The Fate of the Fast and the Furious Movies

The Fate of the Fast and the Furious Movies

Bigger is supposed to be better, and, on the surface, that appears to be true of the Fast and the Furious franchise. Each installment has a more ridiculous action set piece. Last movie, it was cars speeding through the window of one Abu Dhabi skyscraper to crash into the window of a neighboring one. This one has Dwayne “The Rock” Johnson grabbing a torpedo with his bare hands and altering its course on top of a frozen lake.

There’s no shame from the filmmakers with these outlandish scenes. Nor should there be! The Fast and the Furious is basically a different kind of superhero franchise, in which the avengers are a diverse group of lower-class nobodies who overturned the system to achieve the American dream. This franchise has single-handedly replaced the bar for what action movies should be going forward, so why should the filmmakers adhere to arbitrary rules about what they can or cannot do? Why shouldn’t they construct a heist in which the main gambit is strapping a ten-ton safe to two Dodge Chargers and careening through Rio?

That scene of kinetic bliss is from 2011’s Fast Five, which might be the purest iteration yet of the Fast/Furious saga. It featured Johnson’s introduction and Vin Diesel’s Dom recovering from the apparent death of his long-time girlfriend, Letty (Michelle Rodriguez). It was the first time the Family as we know it today was all together- Johnson’s Hobbs, Diesel’s Dom, Paul Walker’s Brian, Ludacris’s Tej, Tyrese’s Roman, Jordana Brewster’s Mia, Sung Kang’s Han, and Gal Gadot’s Gisele, minus Letty, of course, though her presence was very much felt. Five is where the series’ concept of Family truly solidified and became the fulcrum for every plot twist and car chase thereafter.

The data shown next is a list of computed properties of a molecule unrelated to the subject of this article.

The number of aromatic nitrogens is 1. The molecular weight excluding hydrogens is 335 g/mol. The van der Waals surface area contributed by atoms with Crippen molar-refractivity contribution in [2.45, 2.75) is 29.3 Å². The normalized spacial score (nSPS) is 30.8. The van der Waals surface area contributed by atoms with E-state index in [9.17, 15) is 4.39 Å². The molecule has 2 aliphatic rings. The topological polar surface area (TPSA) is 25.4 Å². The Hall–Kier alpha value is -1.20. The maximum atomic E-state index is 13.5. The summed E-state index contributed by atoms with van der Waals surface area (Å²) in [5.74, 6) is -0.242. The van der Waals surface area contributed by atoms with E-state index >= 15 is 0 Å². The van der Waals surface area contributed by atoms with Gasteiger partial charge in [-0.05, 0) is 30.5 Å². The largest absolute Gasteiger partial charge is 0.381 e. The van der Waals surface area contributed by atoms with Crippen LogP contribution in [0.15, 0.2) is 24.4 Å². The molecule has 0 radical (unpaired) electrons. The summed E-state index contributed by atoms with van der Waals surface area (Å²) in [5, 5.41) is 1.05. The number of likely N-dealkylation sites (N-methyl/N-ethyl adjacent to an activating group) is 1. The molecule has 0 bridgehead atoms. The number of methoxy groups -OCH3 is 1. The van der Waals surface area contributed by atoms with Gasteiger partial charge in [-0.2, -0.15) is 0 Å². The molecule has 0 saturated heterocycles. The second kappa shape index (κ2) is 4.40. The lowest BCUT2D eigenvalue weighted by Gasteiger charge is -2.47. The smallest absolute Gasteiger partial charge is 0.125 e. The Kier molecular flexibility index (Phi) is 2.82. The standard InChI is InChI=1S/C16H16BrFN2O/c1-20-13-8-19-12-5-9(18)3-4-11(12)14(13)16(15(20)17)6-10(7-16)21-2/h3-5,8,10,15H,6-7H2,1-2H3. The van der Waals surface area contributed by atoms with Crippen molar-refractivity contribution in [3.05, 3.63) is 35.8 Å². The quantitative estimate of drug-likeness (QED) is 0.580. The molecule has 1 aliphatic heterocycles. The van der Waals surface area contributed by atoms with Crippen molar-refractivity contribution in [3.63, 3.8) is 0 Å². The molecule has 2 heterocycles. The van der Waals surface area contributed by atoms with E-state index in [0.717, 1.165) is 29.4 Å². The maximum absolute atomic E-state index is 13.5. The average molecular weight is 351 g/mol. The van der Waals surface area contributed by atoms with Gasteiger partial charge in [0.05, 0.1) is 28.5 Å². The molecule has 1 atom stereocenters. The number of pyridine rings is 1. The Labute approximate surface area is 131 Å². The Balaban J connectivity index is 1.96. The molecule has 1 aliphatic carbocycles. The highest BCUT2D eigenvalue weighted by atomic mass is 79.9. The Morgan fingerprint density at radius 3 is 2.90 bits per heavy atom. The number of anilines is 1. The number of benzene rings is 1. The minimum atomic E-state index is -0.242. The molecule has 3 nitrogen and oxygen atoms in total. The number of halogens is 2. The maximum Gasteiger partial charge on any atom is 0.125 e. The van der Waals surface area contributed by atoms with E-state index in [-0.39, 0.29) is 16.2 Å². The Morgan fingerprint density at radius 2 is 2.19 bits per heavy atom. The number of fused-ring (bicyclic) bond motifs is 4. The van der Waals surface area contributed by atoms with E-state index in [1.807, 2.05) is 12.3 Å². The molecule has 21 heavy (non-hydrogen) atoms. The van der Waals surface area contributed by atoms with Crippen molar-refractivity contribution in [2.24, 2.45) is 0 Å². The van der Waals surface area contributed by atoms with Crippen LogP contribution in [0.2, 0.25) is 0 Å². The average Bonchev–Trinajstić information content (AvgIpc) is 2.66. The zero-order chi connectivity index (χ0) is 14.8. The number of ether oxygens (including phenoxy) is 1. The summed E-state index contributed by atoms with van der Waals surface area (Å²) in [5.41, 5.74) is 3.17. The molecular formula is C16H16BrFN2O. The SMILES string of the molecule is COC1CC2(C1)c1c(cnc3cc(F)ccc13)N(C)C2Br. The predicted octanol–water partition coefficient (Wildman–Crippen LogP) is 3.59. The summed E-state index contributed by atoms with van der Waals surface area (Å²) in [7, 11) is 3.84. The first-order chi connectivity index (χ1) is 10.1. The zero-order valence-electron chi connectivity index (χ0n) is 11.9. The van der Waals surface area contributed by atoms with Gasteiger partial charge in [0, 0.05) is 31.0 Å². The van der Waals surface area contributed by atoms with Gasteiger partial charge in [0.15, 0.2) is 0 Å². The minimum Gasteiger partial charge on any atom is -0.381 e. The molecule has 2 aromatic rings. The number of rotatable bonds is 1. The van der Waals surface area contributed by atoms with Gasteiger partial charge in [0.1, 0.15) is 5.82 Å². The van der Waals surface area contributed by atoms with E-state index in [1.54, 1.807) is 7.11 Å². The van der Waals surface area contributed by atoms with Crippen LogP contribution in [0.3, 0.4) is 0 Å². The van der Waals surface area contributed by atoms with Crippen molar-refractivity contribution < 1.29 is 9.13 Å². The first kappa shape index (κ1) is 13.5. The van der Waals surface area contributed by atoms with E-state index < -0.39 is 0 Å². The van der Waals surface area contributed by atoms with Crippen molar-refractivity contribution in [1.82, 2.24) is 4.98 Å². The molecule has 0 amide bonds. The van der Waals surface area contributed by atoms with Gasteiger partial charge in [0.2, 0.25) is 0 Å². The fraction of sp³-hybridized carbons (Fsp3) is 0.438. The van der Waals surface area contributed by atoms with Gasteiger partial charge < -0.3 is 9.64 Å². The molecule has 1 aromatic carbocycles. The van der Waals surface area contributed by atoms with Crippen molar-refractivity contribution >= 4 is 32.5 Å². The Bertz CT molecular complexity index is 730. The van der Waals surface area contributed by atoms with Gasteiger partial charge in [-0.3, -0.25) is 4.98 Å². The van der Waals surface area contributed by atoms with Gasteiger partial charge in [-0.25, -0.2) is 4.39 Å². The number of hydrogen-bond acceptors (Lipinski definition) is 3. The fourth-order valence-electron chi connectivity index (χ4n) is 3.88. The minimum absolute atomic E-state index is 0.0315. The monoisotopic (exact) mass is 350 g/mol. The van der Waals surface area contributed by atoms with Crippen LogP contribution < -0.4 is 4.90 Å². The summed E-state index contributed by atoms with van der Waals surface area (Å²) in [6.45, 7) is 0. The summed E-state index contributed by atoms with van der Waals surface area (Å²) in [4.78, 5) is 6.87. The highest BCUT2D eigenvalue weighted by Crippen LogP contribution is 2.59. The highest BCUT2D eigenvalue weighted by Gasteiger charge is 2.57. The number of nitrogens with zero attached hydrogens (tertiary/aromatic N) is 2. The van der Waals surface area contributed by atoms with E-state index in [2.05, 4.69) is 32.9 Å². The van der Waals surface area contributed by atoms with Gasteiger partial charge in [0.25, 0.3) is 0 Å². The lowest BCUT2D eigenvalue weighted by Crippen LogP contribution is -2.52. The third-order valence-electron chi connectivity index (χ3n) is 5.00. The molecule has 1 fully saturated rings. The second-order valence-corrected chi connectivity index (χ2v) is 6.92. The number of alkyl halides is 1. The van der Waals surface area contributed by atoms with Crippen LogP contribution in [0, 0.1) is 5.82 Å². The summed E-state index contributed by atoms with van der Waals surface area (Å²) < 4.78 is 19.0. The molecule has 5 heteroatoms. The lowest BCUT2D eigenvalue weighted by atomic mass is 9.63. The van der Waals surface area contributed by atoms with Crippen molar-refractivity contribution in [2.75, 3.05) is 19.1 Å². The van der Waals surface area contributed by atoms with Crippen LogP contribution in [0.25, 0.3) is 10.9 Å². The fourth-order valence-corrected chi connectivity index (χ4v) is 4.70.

The Fate of the Furious (the eighth in the run that started with 2001’s relatively minor The Fast and the Furious) actually mirrors Fast & Furious 6, in which Letty returns with amnesia and is working against Dom’s crew. This time, however, cyber-terrorist Cypher (Charlize Theron) has turned Dom against his people. Pleas of “But family!” seem to mean nothing to him, and the Toretto crew has to team up with Mr. Nobody (Kurt Russell, introduced in Furious 7) and Deckard Shaw (Jason Statham, the last movie’s villain) to track Dom down.